At the request of restaurant customers, Maida started giving baking classes in her home. When the crowds grew too large, Burdine's, a local department store, began hosting the sessions. But Maida's career really took off in 1968, when the Republican Party held its presidential convention in Miami. Maida thought that she'd drum up a little publicity for Inside by putting elephant meat on the menu in honor of the city's guests. Having tracked down about ten cases of canned elephant meat, she and her husband, adapting a recipe from a friend's restaurant in Kenya, served elephant meat omelettes, with sauteed bananas and chopped peanuts on the side. Not one person ordered it—but the stunt did receive plenty of press. Even Craig Claiborne, then food editor of the New York Times, came by to get the story. What he went away raving about, though, was the amazing array of desserts Maida was serving. She offered him copies of the handwritten recipes that she'd been giving out to the restaurant's customers for years; Claiborne was so impressed by them that he suggested she write a cookbook. She did, and the result was _Maida Heatter's Book of Great Desserts _(originally published by Knopf in 1974).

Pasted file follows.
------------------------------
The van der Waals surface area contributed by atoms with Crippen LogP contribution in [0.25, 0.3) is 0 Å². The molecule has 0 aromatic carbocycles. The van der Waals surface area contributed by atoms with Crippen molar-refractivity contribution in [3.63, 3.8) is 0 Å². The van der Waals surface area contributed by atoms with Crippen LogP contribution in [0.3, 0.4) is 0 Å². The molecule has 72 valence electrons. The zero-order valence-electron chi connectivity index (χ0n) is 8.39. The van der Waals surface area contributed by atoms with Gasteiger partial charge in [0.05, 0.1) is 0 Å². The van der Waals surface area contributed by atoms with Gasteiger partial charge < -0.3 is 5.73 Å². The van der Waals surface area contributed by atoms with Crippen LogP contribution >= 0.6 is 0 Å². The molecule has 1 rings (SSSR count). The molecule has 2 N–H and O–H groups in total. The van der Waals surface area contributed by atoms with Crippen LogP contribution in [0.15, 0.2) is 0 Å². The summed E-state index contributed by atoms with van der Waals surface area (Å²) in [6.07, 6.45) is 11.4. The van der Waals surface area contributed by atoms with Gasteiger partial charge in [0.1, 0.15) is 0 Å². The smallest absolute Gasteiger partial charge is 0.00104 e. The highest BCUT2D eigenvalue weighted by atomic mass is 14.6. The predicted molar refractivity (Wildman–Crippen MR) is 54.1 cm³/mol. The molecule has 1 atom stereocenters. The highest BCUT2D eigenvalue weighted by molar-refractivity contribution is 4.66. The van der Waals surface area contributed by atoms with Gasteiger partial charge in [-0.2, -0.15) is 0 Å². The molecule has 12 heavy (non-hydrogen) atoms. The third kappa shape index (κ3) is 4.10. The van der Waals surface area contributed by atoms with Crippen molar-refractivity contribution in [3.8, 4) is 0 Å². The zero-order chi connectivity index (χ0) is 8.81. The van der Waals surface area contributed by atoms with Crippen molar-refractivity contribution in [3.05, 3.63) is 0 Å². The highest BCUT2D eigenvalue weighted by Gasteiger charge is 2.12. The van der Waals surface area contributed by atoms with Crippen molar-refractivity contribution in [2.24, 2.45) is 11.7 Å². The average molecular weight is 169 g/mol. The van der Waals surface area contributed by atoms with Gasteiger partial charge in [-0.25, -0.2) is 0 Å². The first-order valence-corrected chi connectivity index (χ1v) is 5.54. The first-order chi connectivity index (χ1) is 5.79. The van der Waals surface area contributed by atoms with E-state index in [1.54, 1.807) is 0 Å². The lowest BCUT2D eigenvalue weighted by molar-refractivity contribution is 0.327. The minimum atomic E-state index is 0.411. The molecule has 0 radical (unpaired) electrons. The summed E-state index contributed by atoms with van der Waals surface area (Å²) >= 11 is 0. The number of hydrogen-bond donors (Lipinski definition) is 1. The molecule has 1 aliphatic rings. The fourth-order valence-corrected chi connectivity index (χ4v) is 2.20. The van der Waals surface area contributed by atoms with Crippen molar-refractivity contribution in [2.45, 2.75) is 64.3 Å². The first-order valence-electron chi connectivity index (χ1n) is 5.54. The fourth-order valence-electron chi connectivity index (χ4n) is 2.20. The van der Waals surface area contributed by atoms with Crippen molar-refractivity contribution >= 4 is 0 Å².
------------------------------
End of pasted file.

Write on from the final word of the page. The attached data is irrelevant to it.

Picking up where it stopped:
Maida's first book became a best-seller, and six more volumes followed over the next 23 years (all of them illustrated by her daughter, Toni Evins, who is now deceased). This November, Cader Books/Andrews McMeel is issuing three compilation volumes—Maida Heatter's Cookies, Maida Heatter's Pies and Tarts, and Maida Heatter's Cakes. Along the way, her work attracted an impressive roster of fans, among them not only Claiborne but Nancy Silverton of the La Brea Bakery and Campanile, Jacques Pepin (who calls Maida's recipes "solid stuff, the best of what's done in America"), and Wolfgang Puck. Maida and Puck became fast friends in 1976, when she taught baking classes at the cooking school attached to the now-defunct Ma Maison restaurant in Los Angeles, where Puck was chef. "She never complained about anything," Puck remembers, in a tone suggesting that certain other instructors did complain, "even when the air-conditioning wasn't working. She just wanted to teach."